Friday, 27 April 2012

By Richard Kinzler.

Kent’s Rare Chalk Habitat.

Coastal chalk exposures are rare in Europe with the greatest segment and many of the best examples of chalk habitats located on the coast of England.
The erosion of chalk on the coast has resulted in the formation of vertical cliffs and gently sloping inter-tidal platforms with a variety of micro-habitats of biological importance. If you walk along the chalk cliffs and sea caves at Pegwell Bay you can see the various algal communities unique to this soft rock type such as Blackish, Brownish or Orange bands of algae.
68% of the UK’s chalk reefs are found in the South East and the 23km of coastal chalk at Thanet represents 12% of the European total of coastal chalk.

Tuesday, 24 April 2012

In 2012 The Wildlife Trusts celebrate their 100th Birthday by The Wildlife Trust

In May 1912, a month after the Titanic sank, Charles Rothschild held a meeting to discuss his radical idea about saving places for nature. This meeting led to the formation of the Society for the Promotion of Nature Reserves, which would become the Royal Society of Wildlife Trusts, and signalled the beginning of UK nature conservation as we know it. The Society worked hard to secure Government protection for sites across the UK they considered ‘worthy of preservation’, but it was not until the 1940s that nature conservation made it onto the statute with the National Parks & Access to the Countryside Act in 1949.
Meanwhile local conservation organisations, the forerunners to Wildlife Trusts, were beginning to spring up. The first was Norfolk in 1926, followed by Yorkshire in 1946 and Lincolnshire in 1948. The 1950s saw more and more groups beginning to form and by the end of the decade the Society took on the role of a national association to represent them. The Scottish Wildlife Trust was formed in 1964 and Trusts now covered the whole of Britain. The movement expanded further in 1978 with the formation of the Ulster Wildlife Trust. There are now 47 Wildlife Trusts covering the whole of the UK, the Isle of Man and Alderney.
It is a fascinating story – the local Trusts teaming up with Rothschild’s vision of an organisation to save places for wildlife.

Friday, 13 April 2012

Local Plans are key in NPPF by Kent Wildlife Trust

The new National Planning and Policy Framework (NPPF),  and which has immediate effect, sets the scene for environmental organisations, local authorities and developers to work together to protect and restore the natural environment.
“We welcome the guidance provided by the Framework on how development should help move from a net loss of biodiversity and deliver net gains for nature” says Sue Young, Head of Conservation at Kent Wildlife Trust. “As promised in the Natural Environment White Paper, the NPPF supports the preservation, restoration and re-creation of important habitats and ecological networks and says that local authorities should plan positively to secure enhancement to the natural environment. Local Plans are a key element in ensuring the protection and restoration of the natural environment in the planning system.”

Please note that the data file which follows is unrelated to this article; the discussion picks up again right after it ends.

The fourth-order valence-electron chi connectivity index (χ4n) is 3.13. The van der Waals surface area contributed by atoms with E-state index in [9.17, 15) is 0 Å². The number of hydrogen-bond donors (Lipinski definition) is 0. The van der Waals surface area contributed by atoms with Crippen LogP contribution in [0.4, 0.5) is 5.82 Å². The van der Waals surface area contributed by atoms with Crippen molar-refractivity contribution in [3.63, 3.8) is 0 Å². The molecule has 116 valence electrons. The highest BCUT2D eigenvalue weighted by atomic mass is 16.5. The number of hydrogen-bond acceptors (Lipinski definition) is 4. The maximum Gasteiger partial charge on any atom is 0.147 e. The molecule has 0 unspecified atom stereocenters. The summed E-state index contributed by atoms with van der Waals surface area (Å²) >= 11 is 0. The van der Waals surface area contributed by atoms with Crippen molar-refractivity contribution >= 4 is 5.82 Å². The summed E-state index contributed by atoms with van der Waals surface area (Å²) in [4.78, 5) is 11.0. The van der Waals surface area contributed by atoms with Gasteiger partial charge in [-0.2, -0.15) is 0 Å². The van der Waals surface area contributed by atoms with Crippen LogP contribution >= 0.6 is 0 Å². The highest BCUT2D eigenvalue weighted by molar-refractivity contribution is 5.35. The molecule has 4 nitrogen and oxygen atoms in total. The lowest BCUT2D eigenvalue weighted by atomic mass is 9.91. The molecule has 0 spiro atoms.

Paul Wilkinson, Head of Living Landscape for The Wildlife Trusts, says: “From our initial reading of the NPPF we are pleased to see the Government has recognised the importance of planning positively for the natural environment and of including Local Wildlife Sites and Nature Improvement Areas. We also welcome the ambition to achieve net gains for nature, specifically referencing the Natural Environment White Paper.

“Local authorities now have the clear steer
needed to help secure nature’s recovery by embedding policies to create vital ecological networks and protect important wildlife sites and species in local and neighbourhood plans.”
However, the National Planning Policy Framework is very much weighted in favour of the need to support economic growth, and it will be essential that a clear case is made for the importance of the natural environment in underpinning the sustainability of both our social and economic wellbeing.

Sue Young continued: “We will hold the Government to its commitment in both the National Planning Policy Framework and the Natural Environment White Paper, and ensure that the planning system lives up to its potential to have a positive role in creating wildlife-rich places where people want to live.”

Simon King OBE, President of The Wildlife Trusts, said: “The natural world is the cornerstone to the
health of our nation and its health should be at the very top of every agenda. I hope this new framework has the potential to make this a reality.”